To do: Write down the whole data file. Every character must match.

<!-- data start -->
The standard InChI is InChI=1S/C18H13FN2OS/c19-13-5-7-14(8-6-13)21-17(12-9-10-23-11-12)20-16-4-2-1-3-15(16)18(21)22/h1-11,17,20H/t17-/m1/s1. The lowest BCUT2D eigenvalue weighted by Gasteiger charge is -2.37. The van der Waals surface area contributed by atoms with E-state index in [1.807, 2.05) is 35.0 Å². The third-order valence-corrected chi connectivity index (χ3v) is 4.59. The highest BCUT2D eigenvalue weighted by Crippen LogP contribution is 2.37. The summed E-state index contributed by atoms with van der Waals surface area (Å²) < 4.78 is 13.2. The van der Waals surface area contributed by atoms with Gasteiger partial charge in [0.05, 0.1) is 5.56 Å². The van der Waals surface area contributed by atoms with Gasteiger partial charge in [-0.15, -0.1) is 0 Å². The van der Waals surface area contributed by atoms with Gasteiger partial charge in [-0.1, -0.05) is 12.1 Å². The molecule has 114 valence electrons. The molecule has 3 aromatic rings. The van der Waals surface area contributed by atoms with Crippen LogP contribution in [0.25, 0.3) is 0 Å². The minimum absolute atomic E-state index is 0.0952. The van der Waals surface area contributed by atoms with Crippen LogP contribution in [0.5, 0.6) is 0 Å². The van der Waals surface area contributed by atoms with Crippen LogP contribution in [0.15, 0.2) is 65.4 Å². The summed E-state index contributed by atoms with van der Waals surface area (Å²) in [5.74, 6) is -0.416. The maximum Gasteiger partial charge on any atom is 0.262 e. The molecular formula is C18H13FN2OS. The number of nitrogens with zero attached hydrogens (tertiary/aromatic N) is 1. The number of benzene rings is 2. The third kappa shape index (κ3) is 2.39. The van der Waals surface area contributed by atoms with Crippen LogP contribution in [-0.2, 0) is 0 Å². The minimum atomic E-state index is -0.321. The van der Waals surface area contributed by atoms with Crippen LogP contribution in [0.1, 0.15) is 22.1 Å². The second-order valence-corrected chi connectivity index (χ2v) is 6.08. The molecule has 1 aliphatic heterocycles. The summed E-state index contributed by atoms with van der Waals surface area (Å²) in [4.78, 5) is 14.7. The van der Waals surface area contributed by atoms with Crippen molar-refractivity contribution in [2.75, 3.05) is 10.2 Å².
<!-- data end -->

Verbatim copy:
The standard InChI is InChI=1S/C18H13FN2OS/c19-13-5-7-14(8-6-13)21-17(12-9-10-23-11-12)20-16-4-2-1-3-15(16)18(21)22/h1-11,17,20H/t17-/m1/s1. The lowest BCUT2D eigenvalue weighted by Gasteiger charge is -2.37. The van der Waals surface area contributed by atoms with E-state index in [1.807, 2.05) is 35.0 Å². The third-order valence-corrected chi connectivity index (χ3v) is 4.59. The highest BCUT2D eigenvalue weighted by Crippen LogP contribution is 2.37. The summed E-state index contributed by atoms with van der Waals surface area (Å²) < 4.78 is 13.2. The van der Waals surface area contributed by atoms with Gasteiger partial charge in [0.05, 0.1) is 5.56 Å². The van der Waals surface area contributed by atoms with Gasteiger partial charge in [-0.15, -0.1) is 0 Å². The van der Waals surface area contributed by atoms with Gasteiger partial charge in [-0.1, -0.05) is 12.1 Å². The molecule has 114 valence electrons. The molecule has 3 aromatic rings. The van der Waals surface area contributed by atoms with Crippen LogP contribution in [0.25, 0.3) is 0 Å². The minimum absolute atomic E-state index is 0.0952. The van der Waals surface area contributed by atoms with Crippen LogP contribution in [0.5, 0.6) is 0 Å². The van der Waals surface area contributed by atoms with Crippen LogP contribution in [0.15, 0.2) is 65.4 Å². The summed E-state index contributed by atoms with van der Waals surface area (Å²) in [5.74, 6) is -0.416. The maximum Gasteiger partial charge on any atom is 0.262 e. The molecular formula is C18H13FN2OS. The number of nitrogens with zero attached hydrogens (tertiary/aromatic N) is 1. The number of benzene rings is 2. The third kappa shape index (κ3) is 2.39. The van der Waals surface area contributed by atoms with Crippen LogP contribution in [-0.2, 0) is 0 Å². The minimum atomic E-state index is -0.321. The van der Waals surface area contributed by atoms with Crippen LogP contribution in [0.1, 0.15) is 22.1 Å². The second-order valence-corrected chi connectivity index (χ2v) is 6.08. The molecule has 1 aliphatic heterocycles. The summed E-state index contributed by atoms with van der Waals surface area (Å²) in [4.78, 5) is 14.7. The van der Waals surface area contributed by atoms with Crippen molar-refractivity contribution in [2.75, 3.05) is 10.2 Å².